Tuesday, February 01, 2005
Of Books and Bannings IV
R. Nosson Slifkin, Mysterious Creatures & The Camel, the Hare, & the Hyrax buy them now
The issue of Hazal and science is more difficult than the others that we have tackled in this series simply because the literature is so vast. Where do I begin? As I stated originally, the main point of these series of posts is to make the argument that these are issues of contemporary debate, i.e. there are rabbis on both sides of this debate. However, because history is so important to us, I have quoted and will continue to cite ancient sources as well as contemporary.
Additionally, this current essay is omitting discussion of how we are to relate to this topic. If Hazal made scientific errors, how are we to relate to them? This is extremely important but space constraints force me to omit such a discussion. See the bibliography listed towards the end of this post for discussions of this important matter.
The issue for this post is the science of Hazal. Did they use their contemporary science, much of which has been disproven, or did they have Sinaitic traditions for all their scientific views?
On this matter, the medieval sources are quite prevalent. Let me make it clear that there was no single, unanimous opinion on this matter and that I am intentionally only citing sources on one side of this issue. There were certainly those on the other side as well. Be that as it may, the point still stands that there were rishonim whose views are important for this discussion.
Primary among the rishonim on this subject is the Rambam. In his Mishneh Torah (Hilkhos Kiddush Ha-Hodesh 17:24), the Rambam wrote:
The reasons behind all these calculations... and the methods by which they are derived belong to the science of astronomy on which the sages of Greece have compiled many booksThe scientific and mathematical bases for the calculations of Kiddush ha-hodesh were, according to the Rambam, determined by the science prevalent during the times of the Sages. They were not, writes the Rambam explicitly (read further there), received traditions. Similarly, he writes in his Moreh Nevukhim (3:14):
You must, however, not expect that everything our Sages say respecting astronomical matters should agree with observation, for mathematics were not fully developed in those days: and their statements were not based on the authority of the Prophets, but on the knowledge which they either themselves possessed or derived from contemporary men of science. (Friedlander translation)Before the Rambam, too, R. Sherira Gaon (or possibly his son, R. Hai Gaon) wrote similarly of the medical knowledge of Hazal (Teshuvos Ha-Geonim ? Harkaby, no. 394):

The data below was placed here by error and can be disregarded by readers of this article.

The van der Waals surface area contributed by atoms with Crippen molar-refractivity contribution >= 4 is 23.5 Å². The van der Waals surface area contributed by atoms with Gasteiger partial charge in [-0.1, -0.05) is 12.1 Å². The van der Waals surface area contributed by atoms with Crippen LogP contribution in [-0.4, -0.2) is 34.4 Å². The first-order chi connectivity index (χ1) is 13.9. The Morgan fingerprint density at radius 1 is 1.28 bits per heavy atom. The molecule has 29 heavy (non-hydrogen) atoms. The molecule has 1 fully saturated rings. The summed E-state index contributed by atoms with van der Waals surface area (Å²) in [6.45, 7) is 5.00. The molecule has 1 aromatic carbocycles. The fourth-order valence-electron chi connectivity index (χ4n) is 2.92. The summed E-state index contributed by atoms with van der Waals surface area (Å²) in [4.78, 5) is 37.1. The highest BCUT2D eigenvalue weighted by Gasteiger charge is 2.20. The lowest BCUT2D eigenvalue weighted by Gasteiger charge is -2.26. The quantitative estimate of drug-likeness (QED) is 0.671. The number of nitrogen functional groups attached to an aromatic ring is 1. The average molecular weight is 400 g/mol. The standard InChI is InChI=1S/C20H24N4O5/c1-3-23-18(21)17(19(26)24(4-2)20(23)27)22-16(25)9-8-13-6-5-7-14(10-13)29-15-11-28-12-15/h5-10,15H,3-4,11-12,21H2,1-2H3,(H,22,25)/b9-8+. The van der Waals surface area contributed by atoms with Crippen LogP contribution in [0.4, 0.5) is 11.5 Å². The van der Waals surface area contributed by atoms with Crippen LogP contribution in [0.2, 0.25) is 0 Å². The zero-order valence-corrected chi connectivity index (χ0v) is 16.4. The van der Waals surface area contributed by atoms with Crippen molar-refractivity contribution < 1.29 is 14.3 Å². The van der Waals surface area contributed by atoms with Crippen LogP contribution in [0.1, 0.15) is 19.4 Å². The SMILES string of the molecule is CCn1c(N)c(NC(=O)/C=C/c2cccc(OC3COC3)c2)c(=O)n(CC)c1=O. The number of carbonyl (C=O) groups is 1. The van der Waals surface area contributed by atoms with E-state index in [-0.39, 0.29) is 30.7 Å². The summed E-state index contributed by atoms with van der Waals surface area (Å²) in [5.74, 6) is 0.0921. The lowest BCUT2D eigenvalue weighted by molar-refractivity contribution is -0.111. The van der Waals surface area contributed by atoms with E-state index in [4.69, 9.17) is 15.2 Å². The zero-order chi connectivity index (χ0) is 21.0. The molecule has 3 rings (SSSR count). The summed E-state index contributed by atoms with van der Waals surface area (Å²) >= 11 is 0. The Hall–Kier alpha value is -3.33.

Our sages were not doctors and said what they did based on experience with the diseases of their time. Therefore, there is no commandment to listen to the sages [regarding medical advice] because they only spoke from their opinion based on what they saw in their day.R. Avraham ben Ha-Rambam wrote similarly in his Ma'amal Al Aggados Hazal (in Margoliyos edition of Milhamos Hashem, pp. 84-88), as did many other rishonim. For example, as one reader sent me, the Meiri to Horiyos 13b writes that Hazal's advice on how to avoid memory loss was based on what they found in "the books of the doctors." I am sure that a thorough review of the Meiri's writings will reveal many similar statements. Abarbanel, in his introduction to part 2 of Yeshu'os Meshiho (p. 17b), writes that Hazal's knowledge of science was based on their experience in their particular climate and time which might not apply to our climates and times (a forerunner of the "nishtaneh ha-teva" approach). That is in the rishonim, although there are certainly those who disagree (e.g. Rashba and Rivash).
The debate on this issue continued throughout the ages and remains to this day. For example, the Gemara (Pesahim 94b) records a debate between the sages of Israel and the sages of the nation over the sun's movement. The sages of Israel took the pre-Ptolemaic view that the sun travels from east to west under the sky during the day and back again from west to east over the sky at night. The sages of the nations maintained the Ptolemaic view that the sun travels above the earth during the day and below (i.e. around) the earth at night. While the simple reading of the continuation of this passage is that the sages of Israel submitted to the proofs of the sages of the nations, Rabbeinu Tam was of the view that the sages of Israel never conceded their stance. Indeed, his entire approach to the onset of night is based on the pre-Ptolemaic understanding of the sun's movement. While those who maintain that Hazal had received traditions for their scientific views will side with Rabbeinu Tam that the sages never conceded their position, the Maharam Al-Ashkar (no. 96) wrote explicitly that Rabbeinu Tam's position is based on incorrect astronomy. Even the Minhas Cohen (4:10), a great advocate of Rabbeinu Tam's position, admitted that its basis is on incorrect science but argued that this was irrelevant to the argument. (Note that Copernicus disproved both the pre-Ptolemaic and the Ptolemaic views; and see the citations from R. Yosef Qafah further.)